I always wondered during my travels to Europe if an expensive line of trashcans from Denmark would gain traction in design and shelter magazine-obsessed America. When I saw the line was picked up by Water Works and DWR (not to mention a few others), I realized that Vipp‘s time had come, despite recessionary times. Even artist Dominic Wilcox took a shine to them. What makes this line even more intriguing is Vipp’s noteworthy annual limited-edition artist series, including amazing takedowns from Bono, Helena Christensen, Todd Oldham, Sir Terence Conran, Ron Arad and Christian Lacroix. Taking that momentum one step further is Vipp’s colorful Spring ’09 celebration of NYC: The Yellow Cab Series. If you have a penchant for colors that pop in your kitchen or bathroom, as well as a desire for mechanical and design detail in everything in your home, then head over to a Vipp dealer to test drive this latest rendition. Death-defying speeds on 7th Avenue during rush hour not included.
When I was 12, I really liked reading women’s magazines. A voice of wisdom in a world of tight-lipped adults, they offered up tantalizing life-lessons. Lessons like The #1 Best Sex Position to Try When on African Vacation, and How to Make a Low-Cal Salad Dressing Out of buttermilk and Gatorade Powder. However, by the time I reached 12 and a half, I realized there was mischief afoot. Weren’t the Backwards Cowgirl and the Foot-Facing Tigress the same thing? Hadn’t I taken the “Does Your Hair Color Match Your Boyfriend?” quiz six times? Who was writing these things, and who was editing these things, and what the f!@# was going on?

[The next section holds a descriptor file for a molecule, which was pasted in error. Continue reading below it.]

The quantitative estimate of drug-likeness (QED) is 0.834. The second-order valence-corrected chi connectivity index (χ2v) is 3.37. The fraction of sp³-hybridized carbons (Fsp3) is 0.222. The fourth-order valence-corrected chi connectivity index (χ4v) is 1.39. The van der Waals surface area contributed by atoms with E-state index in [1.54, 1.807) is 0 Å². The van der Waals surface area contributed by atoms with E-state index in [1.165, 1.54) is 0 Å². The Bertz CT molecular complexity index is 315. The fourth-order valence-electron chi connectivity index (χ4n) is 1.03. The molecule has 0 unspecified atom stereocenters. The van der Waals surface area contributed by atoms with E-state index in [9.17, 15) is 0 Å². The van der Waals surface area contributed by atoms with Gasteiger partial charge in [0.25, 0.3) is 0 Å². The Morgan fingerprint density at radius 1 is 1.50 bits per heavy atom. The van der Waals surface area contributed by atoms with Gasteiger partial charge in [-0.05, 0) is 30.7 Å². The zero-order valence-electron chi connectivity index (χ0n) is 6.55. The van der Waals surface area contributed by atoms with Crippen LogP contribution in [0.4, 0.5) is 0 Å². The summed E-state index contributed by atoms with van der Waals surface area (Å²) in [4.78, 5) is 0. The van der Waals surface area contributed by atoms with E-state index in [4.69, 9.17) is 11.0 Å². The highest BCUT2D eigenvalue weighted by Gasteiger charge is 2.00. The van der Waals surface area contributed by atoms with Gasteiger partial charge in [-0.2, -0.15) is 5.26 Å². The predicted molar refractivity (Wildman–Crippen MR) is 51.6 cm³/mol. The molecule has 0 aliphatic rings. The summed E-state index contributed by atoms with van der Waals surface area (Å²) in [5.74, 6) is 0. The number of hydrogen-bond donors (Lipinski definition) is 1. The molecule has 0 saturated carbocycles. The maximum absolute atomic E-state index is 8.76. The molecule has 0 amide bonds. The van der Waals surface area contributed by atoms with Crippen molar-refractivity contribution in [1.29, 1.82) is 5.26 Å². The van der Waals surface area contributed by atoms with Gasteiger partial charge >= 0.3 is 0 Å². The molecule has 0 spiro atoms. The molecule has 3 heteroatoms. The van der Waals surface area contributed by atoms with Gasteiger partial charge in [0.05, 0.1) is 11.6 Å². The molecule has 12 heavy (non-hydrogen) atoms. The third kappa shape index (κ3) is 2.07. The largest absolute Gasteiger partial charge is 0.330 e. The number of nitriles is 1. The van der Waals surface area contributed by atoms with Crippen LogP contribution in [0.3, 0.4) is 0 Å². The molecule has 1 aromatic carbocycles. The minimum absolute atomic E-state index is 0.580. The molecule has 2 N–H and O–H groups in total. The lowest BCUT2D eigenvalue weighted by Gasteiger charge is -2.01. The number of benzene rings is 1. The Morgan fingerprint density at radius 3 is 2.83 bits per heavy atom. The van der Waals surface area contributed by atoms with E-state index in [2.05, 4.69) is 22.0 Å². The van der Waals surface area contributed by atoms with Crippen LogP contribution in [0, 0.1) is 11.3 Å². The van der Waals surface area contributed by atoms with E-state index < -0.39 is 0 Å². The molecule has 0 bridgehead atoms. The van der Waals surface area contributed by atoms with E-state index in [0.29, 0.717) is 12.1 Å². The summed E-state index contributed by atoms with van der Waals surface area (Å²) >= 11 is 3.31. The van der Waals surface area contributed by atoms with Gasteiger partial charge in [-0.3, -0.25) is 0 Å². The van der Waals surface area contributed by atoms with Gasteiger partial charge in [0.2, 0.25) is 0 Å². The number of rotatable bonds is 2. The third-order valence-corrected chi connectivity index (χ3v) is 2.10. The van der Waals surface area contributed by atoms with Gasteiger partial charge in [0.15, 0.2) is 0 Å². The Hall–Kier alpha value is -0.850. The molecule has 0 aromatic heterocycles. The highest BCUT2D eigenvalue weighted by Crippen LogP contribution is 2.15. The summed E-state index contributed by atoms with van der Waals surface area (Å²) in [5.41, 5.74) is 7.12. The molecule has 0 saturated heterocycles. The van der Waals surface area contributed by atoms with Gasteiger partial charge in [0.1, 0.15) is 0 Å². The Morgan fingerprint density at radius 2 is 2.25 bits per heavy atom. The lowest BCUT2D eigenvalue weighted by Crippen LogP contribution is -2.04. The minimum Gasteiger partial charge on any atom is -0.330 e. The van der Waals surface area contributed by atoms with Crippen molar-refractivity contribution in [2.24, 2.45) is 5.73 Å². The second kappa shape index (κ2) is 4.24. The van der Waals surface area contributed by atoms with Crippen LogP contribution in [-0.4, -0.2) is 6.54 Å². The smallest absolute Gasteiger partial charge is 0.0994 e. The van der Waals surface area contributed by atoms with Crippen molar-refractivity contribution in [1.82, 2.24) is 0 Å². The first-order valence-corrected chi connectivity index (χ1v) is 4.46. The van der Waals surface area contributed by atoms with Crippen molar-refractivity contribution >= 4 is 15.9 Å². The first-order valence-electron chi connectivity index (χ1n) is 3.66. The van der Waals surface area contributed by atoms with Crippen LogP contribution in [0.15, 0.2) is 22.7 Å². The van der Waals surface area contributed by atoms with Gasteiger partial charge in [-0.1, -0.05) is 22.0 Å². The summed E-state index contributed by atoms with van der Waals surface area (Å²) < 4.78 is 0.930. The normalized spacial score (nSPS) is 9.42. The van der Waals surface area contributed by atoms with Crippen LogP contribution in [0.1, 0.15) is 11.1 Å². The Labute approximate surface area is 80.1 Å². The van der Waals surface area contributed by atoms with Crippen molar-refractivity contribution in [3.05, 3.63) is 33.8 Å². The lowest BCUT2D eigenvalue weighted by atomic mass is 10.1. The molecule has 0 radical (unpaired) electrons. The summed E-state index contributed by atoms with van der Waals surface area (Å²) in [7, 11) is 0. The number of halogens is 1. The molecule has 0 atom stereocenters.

I turned to men’s magazines. GQ didn’t assume I was dumb, Esquire pleasantly figured I could handle 2000 word articles, and even fratty staples like Maxim managed to wrangle up fresh content for each new issue. But even though these publications were endlessly better than the ‘zines I’d cut my teeth on, the fact remained that they were for dudes and I was a girl, and if that was the only way that I could find happiness in a mag then something was deeply wrong with the world.
It’s been 11 years since I decided that girl mags sucked a huge one, and just over two years since Missbehave came to my rescue. Urban, multicultural, and more often than not, completely inappropriate, the now widely-distributed magazine offers everything that everything else couldn’t. We chatted with Missbehave‘s well-worded editor in chief, Mary H.K. Choi, about all the reasons why this young quarterly is making magazines worth reading again.